<i>Mischa Maisky</i>Queen Elizabeth Hall, London

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The Independent Culture

I've never understood the lure of music marathons. The performer gets exhausted; the audience gets exhausted; the music doesn't improve. Marathons seem inherently anti-musical. Listening to many works over a long period of time is not the same as listening to one long work. Bach's 250-year anniversary is currently giving rise to a number of "sporting events": six keyboard concertos; six Brandenburg concertos. But even in the finest hands, and Andras Schiff's are particularly fine, more finally means less. A concert is not a box of CDs.

I've never understood the lure of music marathons. The performer gets exhausted; the audience gets exhausted; the music doesn't improve. Marathons seem inherently anti-musical. Listening to many works over a long period of time is not the same as listening to one long work. Bach's 250-year anniversary is currently giving rise to a number of "sporting events": six keyboard concertos; six Brandenburg concertos. But even in the finest hands, and Andras Schiff's are particularly fine, more finally means less. A concert is not a box of CDs.

Mischa Maisky's feat of playing not only all Bach's unaccompanied cello suites but the three viola da gamba sonatas as well, is a marathon too far. We began at 3pm and emerged at 9.30pm (this was a Sunday affair). Given this madcap scheme, the duration was intelligently planned; three tranches of two unaccompanied suites (not played chronologically), with a gamba sonata sandwiched between. Paradoxically, the gamba sonata made listening to the suites more palatable; each served to leaven the tranche, the intensity of the listening reduced by a keyboard providing more than the implied polyphony of the unaccompanied suite.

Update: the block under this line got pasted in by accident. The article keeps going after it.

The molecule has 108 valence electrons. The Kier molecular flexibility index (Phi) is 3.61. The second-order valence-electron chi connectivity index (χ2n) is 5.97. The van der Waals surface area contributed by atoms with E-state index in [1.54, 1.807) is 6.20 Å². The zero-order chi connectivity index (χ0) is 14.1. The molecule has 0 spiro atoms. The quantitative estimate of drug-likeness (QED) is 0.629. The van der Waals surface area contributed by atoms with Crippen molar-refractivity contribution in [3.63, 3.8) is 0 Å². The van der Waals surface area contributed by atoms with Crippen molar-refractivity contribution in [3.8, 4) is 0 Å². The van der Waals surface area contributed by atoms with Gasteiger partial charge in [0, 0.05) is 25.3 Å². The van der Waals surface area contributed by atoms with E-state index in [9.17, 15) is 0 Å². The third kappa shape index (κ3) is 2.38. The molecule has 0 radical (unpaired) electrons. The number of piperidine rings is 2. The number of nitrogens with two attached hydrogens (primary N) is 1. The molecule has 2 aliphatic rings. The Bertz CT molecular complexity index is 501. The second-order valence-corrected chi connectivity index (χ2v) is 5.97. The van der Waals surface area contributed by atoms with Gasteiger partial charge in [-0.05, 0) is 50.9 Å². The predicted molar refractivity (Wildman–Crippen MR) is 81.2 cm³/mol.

Purists may have been more than a little disquieted. Maisky, a rare visitor these days, is a player of flamboyance: for every single work, the audience was treated to a new costume. Yes, nine different silky, pleated outfits rendering Maisky a cross between Old Testament prophet and a character out of Star Wars. (Who is the designer? Surely a credit is due.) Such costume change - why didn't the guy have a rest between numbers? - gave the day little sense of cohesion.

In the palpably secular environment of the QEH, with harsh lighting and fussy banners, no wonder Maisky's solo playing felt so secular. No manuscripts for any of these works exist in Bach's hand, so it's open season for interpretation; and Maisky's approach is as flashy as his dress. He has a marvellous sound with an extensive arsenal of colours. His approach is dramatic, romantic and full-blooded. (Authenticists eat your heart out.) His fast movements are very fast. But his tendency to apply the breaks, suddenly reducing the tempo to a crawl, is questionable.

That said, the Courante of the C minor Suite, in its gruff urgency, was one of the finest examples of cello- playing I've ever heard. Maisky's playing is driven, intense, no smiles. Only in the Sarabandes and the slow movements of the sonatas did any real sense of emotional release occur, the E minor Andante of the first sonata achingly beautiful.

Maisky plays a fine 18th-century cello, albeit with steel strings. But the choice of a large Steinway for the gamba sonatas was a pity. Despite Daria Hovora's soft touch, too often Maisky struggled to be heard; I longed for the clanking of a harpsichord.

Maisky is performing this marathon 101 times this year. Incidentally, there is a new box of CDs.

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